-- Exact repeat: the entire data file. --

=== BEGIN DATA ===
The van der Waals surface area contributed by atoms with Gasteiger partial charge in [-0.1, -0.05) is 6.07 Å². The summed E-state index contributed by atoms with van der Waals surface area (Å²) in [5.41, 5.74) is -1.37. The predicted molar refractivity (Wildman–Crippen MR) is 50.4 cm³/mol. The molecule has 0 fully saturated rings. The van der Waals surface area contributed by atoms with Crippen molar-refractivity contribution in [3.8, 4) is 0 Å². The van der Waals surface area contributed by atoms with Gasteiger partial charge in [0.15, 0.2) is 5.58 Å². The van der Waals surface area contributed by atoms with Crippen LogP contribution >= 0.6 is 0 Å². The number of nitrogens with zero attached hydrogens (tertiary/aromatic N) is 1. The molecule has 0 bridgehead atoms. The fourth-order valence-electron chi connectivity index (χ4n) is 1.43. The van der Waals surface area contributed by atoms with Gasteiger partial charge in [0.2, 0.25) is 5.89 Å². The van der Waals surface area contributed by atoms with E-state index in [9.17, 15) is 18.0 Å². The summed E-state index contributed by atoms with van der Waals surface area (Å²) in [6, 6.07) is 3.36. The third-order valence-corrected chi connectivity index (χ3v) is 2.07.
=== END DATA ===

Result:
The van der Waals surface area contributed by atoms with Gasteiger partial charge in [-0.1, -0.05) is 6.07 Å². The summed E-state index contributed by atoms with van der Waals surface area (Å²) in [5.41, 5.74) is -1.37. The predicted molar refractivity (Wildman–Crippen MR) is 50.4 cm³/mol. The molecule has 0 fully saturated rings. The van der Waals surface area contributed by atoms with Crippen molar-refractivity contribution in [3.8, 4) is 0 Å². The van der Waals surface area contributed by atoms with Gasteiger partial charge in [0.15, 0.2) is 5.58 Å². The van der Waals surface area contributed by atoms with Crippen LogP contribution >= 0.6 is 0 Å². The number of nitrogens with zero attached hydrogens (tertiary/aromatic N) is 1. The molecule has 0 bridgehead atoms. The fourth-order valence-electron chi connectivity index (χ4n) is 1.43. The van der Waals surface area contributed by atoms with Gasteiger partial charge in [0.2, 0.25) is 5.89 Å². The van der Waals surface area contributed by atoms with E-state index in [9.17, 15) is 18.0 Å². The summed E-state index contributed by atoms with van der Waals surface area (Å²) in [6, 6.07) is 3.36. The third-order valence-corrected chi connectivity index (χ3v) is 2.07.